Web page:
Business & Real Estate
- Published on Wednesday, 27 July 2011 01:00
- Written by Mary Beth Hislop - Staff Writeremail@example.com
Most diners downtown can determine the gist of a restaurant’s menu by its name alone.
At Ristorante Bella Vita, Pompeii Ristorante and Ristorante Il Porcino, it’s a foregone conclusion that Italian fare will dominate the food choices. At Fiesta Vallarta and Casa Lupe, you’re in for a spicy tongue-tripping South of the Border. And if the names Akane, Mikado and Sumika don’t hint at Asian fare, then the Japanese lettering clues in purveyors that fish – raw or otherwise – dwells behind the signs.
But scanning Plates Bar & Grill’s lunch and dinner choices, there’s definitely a global thing going on – the menu is all over the map. And that’s exactly what Plates’ owner Christie West and head chef Brian Fernando planned to bring to the table when they officially opened Los Altos’ newest eatery last week at 233 State St.
With a Colombian and Sri Lankan heritage and French-cooking experience from San Jose’s Le Papillon restaurant, Fernando said he’s not hemmed in by any one culture’s food-preparation methods.
“I’m definitely rooted in French techniques,” he said, “but I use ingredients from all over the place. And there’s no one style.”
And West brings her Greek and European heritage with Italian, German, Greek and American recipes to the new restaurant she began conceptualizing several months ago.
“Brian is an incredible chef,” she said. “I was fortunate enough not only to find him, but that Brian was looking to make his mark.”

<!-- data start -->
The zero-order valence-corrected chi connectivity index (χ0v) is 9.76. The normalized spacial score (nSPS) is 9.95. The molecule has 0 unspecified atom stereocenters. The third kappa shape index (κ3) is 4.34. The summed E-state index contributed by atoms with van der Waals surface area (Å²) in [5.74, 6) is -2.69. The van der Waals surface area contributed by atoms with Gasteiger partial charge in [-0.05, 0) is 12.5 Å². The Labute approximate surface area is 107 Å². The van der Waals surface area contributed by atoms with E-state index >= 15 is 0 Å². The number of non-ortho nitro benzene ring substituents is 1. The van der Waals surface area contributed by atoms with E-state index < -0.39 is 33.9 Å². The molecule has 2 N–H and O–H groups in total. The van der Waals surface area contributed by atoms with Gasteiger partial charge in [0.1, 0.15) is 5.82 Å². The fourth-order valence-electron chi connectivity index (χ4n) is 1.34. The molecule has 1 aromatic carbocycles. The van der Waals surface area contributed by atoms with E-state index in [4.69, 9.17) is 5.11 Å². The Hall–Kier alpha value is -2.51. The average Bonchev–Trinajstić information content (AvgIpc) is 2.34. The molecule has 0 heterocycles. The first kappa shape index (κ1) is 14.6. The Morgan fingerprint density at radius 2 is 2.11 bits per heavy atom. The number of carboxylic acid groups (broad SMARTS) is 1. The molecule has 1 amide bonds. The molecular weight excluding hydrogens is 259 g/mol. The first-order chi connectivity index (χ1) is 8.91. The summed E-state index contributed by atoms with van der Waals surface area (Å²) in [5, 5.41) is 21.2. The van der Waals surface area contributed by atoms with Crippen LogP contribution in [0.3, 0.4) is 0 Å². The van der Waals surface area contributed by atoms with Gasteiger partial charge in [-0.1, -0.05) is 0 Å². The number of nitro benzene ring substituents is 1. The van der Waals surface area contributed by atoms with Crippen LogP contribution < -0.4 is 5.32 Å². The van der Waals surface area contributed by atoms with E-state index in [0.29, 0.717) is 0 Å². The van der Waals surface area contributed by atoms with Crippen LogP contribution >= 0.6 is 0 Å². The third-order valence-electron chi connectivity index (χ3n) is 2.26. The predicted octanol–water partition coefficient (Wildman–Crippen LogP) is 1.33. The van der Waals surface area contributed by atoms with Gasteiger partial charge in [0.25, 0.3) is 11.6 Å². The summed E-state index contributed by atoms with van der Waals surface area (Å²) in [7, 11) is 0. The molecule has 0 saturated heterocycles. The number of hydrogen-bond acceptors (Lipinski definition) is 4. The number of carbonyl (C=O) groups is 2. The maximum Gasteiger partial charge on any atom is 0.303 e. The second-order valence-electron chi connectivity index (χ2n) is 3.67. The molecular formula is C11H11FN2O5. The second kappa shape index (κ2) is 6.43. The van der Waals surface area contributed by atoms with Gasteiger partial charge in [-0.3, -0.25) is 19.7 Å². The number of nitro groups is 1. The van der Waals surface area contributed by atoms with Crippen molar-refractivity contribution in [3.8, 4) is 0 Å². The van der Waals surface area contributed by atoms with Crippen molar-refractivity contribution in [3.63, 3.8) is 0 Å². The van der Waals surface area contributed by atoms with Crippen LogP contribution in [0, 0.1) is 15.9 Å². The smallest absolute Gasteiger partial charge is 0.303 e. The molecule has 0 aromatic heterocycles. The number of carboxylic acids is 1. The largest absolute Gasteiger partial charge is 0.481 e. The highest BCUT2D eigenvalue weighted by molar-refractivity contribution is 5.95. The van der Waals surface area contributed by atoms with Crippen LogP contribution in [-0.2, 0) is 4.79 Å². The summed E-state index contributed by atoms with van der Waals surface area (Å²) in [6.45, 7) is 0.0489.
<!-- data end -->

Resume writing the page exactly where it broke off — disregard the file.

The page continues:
The collaboration resulted in a menu that has a little of everything. From burgers and buffalo wings to seared Scottish salmon, West said diners could enjoy familiar flavors with a special twist.
“We’re not going to serve anything exotic that people aren’t familiar with,” she said. “It’s casual, new-American cuisine. Lunch will be geared to salad and sandwiches and dinner dining a little more upscale and traditional – but you can still get a burger.”
Recipes include sustainably farmed meats and fresh and local organically grown produce.
“That extra dollar goes a long way with the philosophy ‘from farm to table food,’ Fernando said. “And we’ll do everything from scratch as much as possible.”
With homemade ketchup, tortilla chips, mayonnaise, dipping sauces and salad dressings, diners should be able to taste the difference.
“I’m just trying to cook food that I define as my style,” Fernando said.
West also plans to vary the menu seasonally to ensure that recipes use ingredients that don’t need to be transported from different climes.
And locally grown includes the wait staff and bartenders, too.
“They’re all people who grew up in Los Altos,” she said.
From the midnight-blue walls, the sea-green antiqued chairs, to the white-cloth-covered tables and freshly tiled floor, interior designer Gloria Bernard has made major changes to the property since an August 2007 fire damaged the building that then housed Satkar Authentic Indian Restaurant.
West said the building owners, Steve and Tsin-Tsin Cheng, were instrumental in helping her get Plates off the ground.
“They felt that Los Altos deserved some variety,” she said. “But they wanted to keep the space as a restaurant.”
In the future, West said outside seating would be available for diners at the back entrance in Plaza Central, as well as TVs on wheels for guests who don’t want to miss any sports action.
Plates will also provide catering services for private events and the State Street space will be available for wedding parties or other celebrations. West hope Plates gains the reputation that the now-defunct Jocco’s did once upon a time.
“It was a wonderful, wonderful restaurant,” she said. “We’ll hopefully give the community what Jocco’s did.”
But for now, she and Fernando are simply excited to be here.
“I always wanted to have a restaurant in Los Altos,” West said.
Plates is open 11 a.m. to 2 p.m. weekdays for lunch, 7:30 a.m. to 2 p.m. weekends for brunch and 5-9:30 p.m. nightly for dinner.
For more information, call 383-5521.